Physicists have an easy time with the concept of energy because they talk about energy with a clear definition in mind. Energy is something that can do work. Work is a force applied over a distance. Force is something that can accelerate an object just as Newton said. The only energy that physicists encounter is related to one of the known forces, gravity, electromagnetism, or the weak or strong nuclear forces or is energy related to the creation or annihilation of matter as in an accelerator. The energy of gravity is as easy as falling off a log. The energy of electromagnetism is almost everything else we encounter. The only place where energy and matter are converted as a practical matter is where physicists are smashing particles and from the annihilation energy of those particles other particles come to exist, if only fleetingly. It's all very concrete stuff.

 

In contrast, we use "energy" in English to mean many things. If I talk about feeling energetic, I'm talking about alertness or something else that depends on my neurochemical state, not anything that a physicist would call energy. Mystical uses of the word "energy" can be even more vague. "Entity" might be a better word, maybe "will", "direction". I like "thing" if I don't know something more specific. I suppose the unknown is vague no matter what someone calls it.

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The question is can consciousness be dissolved????? are we talking about our perception of the "real" world, maya, what castenada called the tonal, which certainly can be dissolved ...or atman/watcher.............which cannot. If we enter what elliot called the still point in moving time, absorptive meditation, dissolution vanishes as a possibility.

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but what w o r l d are you currently experiencing. and what role does choice play in the process....and what happens when you stop the world. consciousness and ego are NOT the same thing. Ego is just another experience.....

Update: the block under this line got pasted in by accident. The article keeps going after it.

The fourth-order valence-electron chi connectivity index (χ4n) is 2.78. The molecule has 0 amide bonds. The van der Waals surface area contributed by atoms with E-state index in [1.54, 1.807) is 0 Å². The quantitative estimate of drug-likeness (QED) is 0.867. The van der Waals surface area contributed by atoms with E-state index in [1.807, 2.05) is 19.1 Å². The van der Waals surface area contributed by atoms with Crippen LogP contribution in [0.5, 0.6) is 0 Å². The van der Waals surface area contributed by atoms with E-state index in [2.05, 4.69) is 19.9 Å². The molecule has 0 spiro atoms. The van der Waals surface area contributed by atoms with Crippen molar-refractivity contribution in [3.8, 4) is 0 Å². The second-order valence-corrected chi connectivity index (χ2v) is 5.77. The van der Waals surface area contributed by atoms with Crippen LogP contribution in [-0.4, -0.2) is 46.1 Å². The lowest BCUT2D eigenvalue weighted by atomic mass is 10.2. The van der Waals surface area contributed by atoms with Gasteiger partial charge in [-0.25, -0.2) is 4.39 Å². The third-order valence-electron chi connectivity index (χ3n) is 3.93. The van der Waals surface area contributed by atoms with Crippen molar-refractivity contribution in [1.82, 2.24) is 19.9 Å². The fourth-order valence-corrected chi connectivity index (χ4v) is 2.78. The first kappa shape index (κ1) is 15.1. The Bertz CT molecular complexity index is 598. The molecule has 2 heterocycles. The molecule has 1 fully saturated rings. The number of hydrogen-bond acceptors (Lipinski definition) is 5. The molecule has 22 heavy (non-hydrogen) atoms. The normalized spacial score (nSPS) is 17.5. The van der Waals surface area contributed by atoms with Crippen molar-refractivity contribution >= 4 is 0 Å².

where is consciousness located? It's not in your brain, or your body, both of which are objectified by consciousness.

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but what w o r l d are you  currently experiencing. and what role does choice play in the process....and what happens when you stop the world. consciousness and ego are NOT the same thing.   Ego is just another experience.....

 

where is consciousness located? It's not in your brain, or your body, both of which are objectified by consciousness.

 

Strokes in different parts of the brain change consciousness differently, depending on the size and location of the stroke, both according to people who have suffered strokes and people who study those who have had strokes. Now if someone wants to explain that without consciousness being at least partially in the brain, he or she can try, but I don't think it will make any sense.

Edited by DavidD
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Searle's work parallels Jung in several other notable respects. Both take an antimaterialist stance (which really irritates many of Searle's peers), both tend to believe that the mind-body problem is probably an illusion, and both emphasize that the capacity for self-deception is one of the nagging problems of consciousness. While Searle is an avowed atheist, he recently wrote that he had to admit to a nearly universal "urge to spirituality" that he is at a loss to explain.